March 2011 15" MBP 2.3GHz i7 Quad Core 8GB Ram | Mid 2011 27" iMac 3.4 GHz i7 16 GB RAM 2 TB HDD
    Quote Originally Posted by EndlessMac View Post
    Maybe it's just ahead of its time. Literally.
    A definite Razorism...

  10. #10


    Member Since
    Feb 24, 2011
    Location
    Los Angeles
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    331
    Quote Originally Posted by IvanLasston View Post
    Do you have a network connection? If so why not use network time?
     -> System preferences -> Date & Time -> Date & Time Tab -> check "Set date and time automatically"

    Computer clocks are notorious for drifts - always better to use ntp when you can.


    So, what exactly is time.apple.com? Is it linked to a government time standard perhaps? Or GMT? Or UTC?
    MacBook Pro 13.3" 2.66 GHz OS 10.9.5
    Memory: 8 GB 1067 MHz DDR3
    Date of Manufacture: Mid-2010

  11. #11

    vansmith's Avatar
    Member Since
    Oct 19, 2008
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    2012 13" MBP (2.5 i5, 8GB)
    time.apple.com is one of Apple's NTP servers (this old article suggests that Apple has three). NTP servers are simply servers set up such that clients (such as your machine) can synchronize their time.
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  12. #12


    Member Since
    Feb 24, 2011
    Location
    Los Angeles
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    331
    Quote Originally Posted by vansmith View Post
    time.apple.com is one of Apple's NTP servers (this old article suggests that Apple has three). NTP servers are simply servers set up such that clients (such as your machine) can synchronize their time.

    Okay. But what is the NTP server synchronized to? What time keeping standard?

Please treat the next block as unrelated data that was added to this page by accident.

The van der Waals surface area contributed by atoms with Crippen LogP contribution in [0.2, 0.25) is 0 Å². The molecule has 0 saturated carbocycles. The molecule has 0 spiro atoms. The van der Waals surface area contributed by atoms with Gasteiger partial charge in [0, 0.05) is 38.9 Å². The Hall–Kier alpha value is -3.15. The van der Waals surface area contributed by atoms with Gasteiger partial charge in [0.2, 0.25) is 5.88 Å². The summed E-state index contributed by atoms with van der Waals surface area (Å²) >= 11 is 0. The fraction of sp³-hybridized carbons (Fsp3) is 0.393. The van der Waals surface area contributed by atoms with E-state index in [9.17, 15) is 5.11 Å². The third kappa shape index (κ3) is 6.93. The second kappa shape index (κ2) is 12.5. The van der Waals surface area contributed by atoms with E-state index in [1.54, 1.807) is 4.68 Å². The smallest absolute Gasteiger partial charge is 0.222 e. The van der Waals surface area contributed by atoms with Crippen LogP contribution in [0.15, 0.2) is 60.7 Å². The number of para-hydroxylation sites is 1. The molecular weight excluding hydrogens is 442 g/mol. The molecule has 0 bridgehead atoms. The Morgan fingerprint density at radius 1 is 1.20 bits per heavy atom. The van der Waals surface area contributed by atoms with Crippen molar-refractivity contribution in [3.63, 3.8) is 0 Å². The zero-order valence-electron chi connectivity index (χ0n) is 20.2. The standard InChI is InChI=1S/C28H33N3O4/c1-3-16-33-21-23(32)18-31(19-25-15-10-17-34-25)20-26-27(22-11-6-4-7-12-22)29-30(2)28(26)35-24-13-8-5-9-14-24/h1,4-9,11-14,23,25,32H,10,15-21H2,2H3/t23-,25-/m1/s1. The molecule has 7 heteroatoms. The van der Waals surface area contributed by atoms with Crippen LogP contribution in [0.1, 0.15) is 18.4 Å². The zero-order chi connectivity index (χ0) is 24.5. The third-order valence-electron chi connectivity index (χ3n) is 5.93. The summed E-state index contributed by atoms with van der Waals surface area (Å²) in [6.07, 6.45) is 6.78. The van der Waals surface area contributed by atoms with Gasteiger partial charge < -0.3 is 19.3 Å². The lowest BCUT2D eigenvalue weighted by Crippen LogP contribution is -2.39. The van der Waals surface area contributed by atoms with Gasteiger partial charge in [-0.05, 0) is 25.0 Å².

MacBook Pro 13.3" 2.66 GHz OS 10.9.5
    Memory: 8 GB 1067 MHz DDR3
    Date of Manufacture: Mid-2010

  13. #13

    IvanLasston's Avatar
    Member Since
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    Specs:
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    ntp.org: Home of the Network Time Protocol
    Ntp is the network time protocol. It is a pyramid of servers. Basically the top level servers are atomic clock synchronized. They pass sync info on down the chain until it gets to individual users.

  14. #14


    Member Since
    Feb 24, 2011
    Location
    Los Angeles
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    331
    Thanks.

    That seems like an odd way to do things. I mean, wouldn't that "passing down" process involve time delay and, therefore, inaccuracy? Or am misunderstanding?
    MacBook Pro 13.3" 2.66 GHz OS 10.9.5
    Memory: 8 GB 1067 MHz DDR3
    Date of Manufacture: Mid-2010

  15. #15

    IvanLasston's Avatar
    Member Since
    Feb 26, 2010
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    Specs:
    1.8 GHz i7 MBA 11" OSX 10.8.2
    If you are worried about that short of a delay - you are getting into quantum physics. Most drift shouldn't be more than a few milliseconds a day ( that may even be a lot) most ntp requests are once a day. It is a pyramid due to server load.